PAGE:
RealTime IT News

Sun's Winning Pitch for Baseball

Sun Microsystems will announce a two-year, $25 million contract extension Tuesday with Major League Baseball's online arm that includes data center hardware, software and services.

The Santa Clara, Calif., systems vendor and Major League Baseball Advanced Media (MLBAM) have worked together since 2000. In that time, MLBAM's media-rich main Web site has enjoyed a surge in traffic as more fans upgrade to broadband connections.

MLB.com supports data- and bandwidth-intensive features, delivering as many as 10 live games daily and more than 5,000 audio streamed games each year, making MLBAM the largest online live event producer in the world.

To respond, MLBAM has built a second data center using Sun servers and storage devices. The firm plans to build a third Sun-powered data center in 2005.

The systems will be built on Sun's Digital Asset Management Reference Architecture, a framework developed in collaboration with Boston public television station WGBH.

The architecture provides specifications to build and deploy a complete content management infrastructure that easily integrates with existing IT and broadcast components to deliver real-time content.

"It's exciting for us to be involved in baseball because it's a real test," Hal Stern, CTO of Sun Services, told internetnews.com. "When there's an issue with the site, several million critics that will let you know."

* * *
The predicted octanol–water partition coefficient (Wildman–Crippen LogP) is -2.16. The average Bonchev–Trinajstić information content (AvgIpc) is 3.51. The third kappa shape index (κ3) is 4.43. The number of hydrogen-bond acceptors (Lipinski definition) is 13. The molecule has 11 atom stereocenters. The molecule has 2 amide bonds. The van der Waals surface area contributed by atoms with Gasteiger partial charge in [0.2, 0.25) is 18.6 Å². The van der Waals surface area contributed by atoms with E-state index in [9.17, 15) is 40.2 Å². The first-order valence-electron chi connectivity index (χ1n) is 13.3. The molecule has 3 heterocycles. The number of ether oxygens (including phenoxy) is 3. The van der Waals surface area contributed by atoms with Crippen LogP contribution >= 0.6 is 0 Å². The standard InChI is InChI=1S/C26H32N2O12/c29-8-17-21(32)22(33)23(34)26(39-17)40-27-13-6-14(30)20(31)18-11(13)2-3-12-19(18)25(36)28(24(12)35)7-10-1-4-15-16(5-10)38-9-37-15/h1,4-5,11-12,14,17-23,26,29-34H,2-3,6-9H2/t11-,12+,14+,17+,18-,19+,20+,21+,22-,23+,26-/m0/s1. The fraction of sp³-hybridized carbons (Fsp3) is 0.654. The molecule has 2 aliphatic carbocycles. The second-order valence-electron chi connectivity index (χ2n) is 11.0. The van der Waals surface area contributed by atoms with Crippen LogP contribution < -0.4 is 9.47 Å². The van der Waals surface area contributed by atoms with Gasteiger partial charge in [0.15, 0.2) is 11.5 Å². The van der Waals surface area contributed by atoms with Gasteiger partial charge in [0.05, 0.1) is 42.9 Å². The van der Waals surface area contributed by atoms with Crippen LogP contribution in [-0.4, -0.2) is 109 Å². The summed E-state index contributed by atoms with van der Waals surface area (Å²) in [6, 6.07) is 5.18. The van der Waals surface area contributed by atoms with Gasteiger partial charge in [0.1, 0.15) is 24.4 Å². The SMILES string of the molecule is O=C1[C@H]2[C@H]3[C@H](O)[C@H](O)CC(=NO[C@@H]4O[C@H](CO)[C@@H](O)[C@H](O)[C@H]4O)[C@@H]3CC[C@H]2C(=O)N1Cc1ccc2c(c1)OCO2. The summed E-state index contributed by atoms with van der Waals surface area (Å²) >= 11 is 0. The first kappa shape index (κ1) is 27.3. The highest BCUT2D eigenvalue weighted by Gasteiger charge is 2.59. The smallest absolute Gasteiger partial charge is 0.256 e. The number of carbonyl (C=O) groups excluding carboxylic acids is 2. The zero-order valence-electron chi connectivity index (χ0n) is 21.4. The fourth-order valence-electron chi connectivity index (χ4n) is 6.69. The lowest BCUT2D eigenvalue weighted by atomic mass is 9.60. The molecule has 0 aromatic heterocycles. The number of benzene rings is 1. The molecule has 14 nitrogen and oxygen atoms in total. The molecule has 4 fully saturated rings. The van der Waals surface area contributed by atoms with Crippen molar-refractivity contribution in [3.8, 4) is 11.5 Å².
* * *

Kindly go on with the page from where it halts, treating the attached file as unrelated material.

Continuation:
Stern said the Sun hopes to highlight the project to other companies as an example of the company's ability to handle high data and bandwidth demands. Sun has similar agreements with the National Hockey League and McClaren, an F1 auto racing team.

Bob Bowman, CEO of MLBAM, said the company was looking for a strategic technology partner to help it deliver the highest level of performance, scalability and reliability to handle the real-time demands of the site's more than 650 million visitors worldwide.

For New York-based MLBAM, the deal comes a week after it expanded its distribution network, inking lucrative agreements with Microsoft and America Online .

MLBAM is also reportedly mulling a public offering for a minority stake in the company. According to The New York Times, the move could raise several hundred million dollars for the league and has implications for the broader Internet content market.

MLBAM had received valuation estimates of more than $1 billion from bankers, unnamed sources told the newspaper.